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The (New) Best Practices for Fixed-Rate Investments By Jeremy Moore

Optimize the Return on Your Investments

Like all nonprofit organizations, faith-based institutions strive to maximize their investment returns with little or no risk. When we discuss portfolio composition with our clients, fixed-rate investments, such as money market funds, certificates of deposit (CDs), or even bonds, are often the favored ways to make their cash reserves and donations work harder.

Savvy investors know that laddering fixed-rate maturities is a best practice for optimizing returns, preserving liquidity, and mitigating interest rate risk. However, in the current economic environment, the fundamentals of a sound laddering strategy have shifted.

Given the uncertainty about the interest rate outlook, faith-based organizations need to stay on top of their fixed-rate strategies by keeping the following steps in mind:

  • Lean on your financial partners to help you keep track of the prevailing interest-rate sentiment.
  • Map your organization’s spending priorities against fixed-rate maturities.
  • Be wary of the risks surrounding market turns.
  • Perform due diligence on the safety of your investments, such as those offered by nonbank financial institutions.

Adapting to New Realities

Fixed-income laddering involves purchasing several instruments with staggered maturities (one, three, and five years, for example). It’s based on the premise that the longer your money is invested, the higher the return. Typically, you would invest more in the longer-term investments, which generally offer a higher rate of return. This allows you to take advantage of the higher rates while preserving some short-term liquidity. It also reduces your exposure to interest rate risk because you can reinvest maturing bonds or CDs at higher rates.

But things have changed. While the Federal Reserve expects to start cutting interest rates this year, it hasn’t provided a timetable for when those cuts will begin (BMO’s economists currently expect the Fed to start cutting rates in the third quarter of 2024). Nonetheless, all indications point to rate cuts starting later and continuing slower than previously forecast.

Considering Strategy Shifts

Also, while the economy appears to have escaped a recession, the yield curve remains inverted—that is, long-term interest rates are lower than short-term rates. Historically, this has been a reliable indicator of a coming recession, and it’s one reason why the Fed hasn’t been in a hurry to start cutting rates.

For the organizations we serve, the current conditions may require you to consider adjusting your laddering strategy. That could mean keeping a higher-than-normal percentage in short-duration instruments to take advantage of the higher yields on money market funds and short-term CDs.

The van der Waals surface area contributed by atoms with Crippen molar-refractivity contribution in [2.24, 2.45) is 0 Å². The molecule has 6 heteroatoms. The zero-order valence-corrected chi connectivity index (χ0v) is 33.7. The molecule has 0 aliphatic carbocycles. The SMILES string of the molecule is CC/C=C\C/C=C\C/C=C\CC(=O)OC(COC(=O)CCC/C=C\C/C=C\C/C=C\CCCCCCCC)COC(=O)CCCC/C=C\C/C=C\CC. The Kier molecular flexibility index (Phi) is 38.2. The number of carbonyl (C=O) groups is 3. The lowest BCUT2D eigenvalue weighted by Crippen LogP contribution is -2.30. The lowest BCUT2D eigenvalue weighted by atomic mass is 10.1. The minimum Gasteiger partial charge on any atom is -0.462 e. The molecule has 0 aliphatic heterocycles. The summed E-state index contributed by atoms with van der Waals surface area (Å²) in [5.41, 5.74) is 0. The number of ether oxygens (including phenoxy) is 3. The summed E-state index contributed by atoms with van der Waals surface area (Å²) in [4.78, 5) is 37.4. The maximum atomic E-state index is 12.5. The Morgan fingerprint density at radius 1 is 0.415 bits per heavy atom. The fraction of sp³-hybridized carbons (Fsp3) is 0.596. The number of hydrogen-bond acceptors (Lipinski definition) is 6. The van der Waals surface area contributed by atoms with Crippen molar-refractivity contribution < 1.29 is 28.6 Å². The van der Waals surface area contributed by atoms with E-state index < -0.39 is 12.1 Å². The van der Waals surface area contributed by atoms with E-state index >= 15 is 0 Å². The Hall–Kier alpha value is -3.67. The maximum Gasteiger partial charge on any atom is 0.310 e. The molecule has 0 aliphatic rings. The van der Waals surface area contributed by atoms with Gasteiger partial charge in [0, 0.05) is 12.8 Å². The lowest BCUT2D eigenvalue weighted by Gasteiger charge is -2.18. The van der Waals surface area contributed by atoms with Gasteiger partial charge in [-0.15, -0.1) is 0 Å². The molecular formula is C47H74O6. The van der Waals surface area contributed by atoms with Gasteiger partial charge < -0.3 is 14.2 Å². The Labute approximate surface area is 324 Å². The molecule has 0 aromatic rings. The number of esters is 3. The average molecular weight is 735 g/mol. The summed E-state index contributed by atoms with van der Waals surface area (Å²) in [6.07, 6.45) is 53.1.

Your strategy also involves asking yourself:

  • What are the known timeframes for your spending priorities?
  • Is a significant outreach opportunity or an upcoming capital improvement project on the horizon?

Taking a Proactive Approach

Fixed-rate investments offer a low-risk method for generating returns. Though they don’t require day-to-day management, they’re not a set-it-and-forget-it strategy, particularly when the rating outlook is unclear.  

Of course, that doesn’t mean you should completely change your fixed-rate strategy. Too many variables make it impossible to predict how the economy will perform within a specific timeframe.

That’s why conducting appropriate due diligence on your financial partners and engaging them in regular discussions can help ensure your organization’s investment and cash preservation objectives are aligned with your short- and long-term mission. Ultimately, maximizing sound management of your liquidity and investments offers many benefits and can help increase your organization’s impact by providing significant additional resources for the mission.


 Jeremy Moore is Managing Director and head of the Religious Institution Banking Group, BMO. He has spent the past two decades serving the investment and financing needs of large communities of faith.  


The opinions, estimates and projections, if any, contained in this document are those of BMO as of the date hereof, and are subject to change without notice. BMO endeavors to ensure that the contents herein have been compiled or derived from sources that it believes to be reliable and contain information and opinions that are accurate and complete. However, BMO makes no representation or warranty, express or implied, in respect thereof, takes no responsibility for any errors and omissions which may be contained herein and accepts no liability whatsoever for any loss (whether direct or consequential) arising from any use of or reliance on this report or its contents. Information may be available to BMO and its affiliates which is not reflected herein. This report is for informational purposes only.


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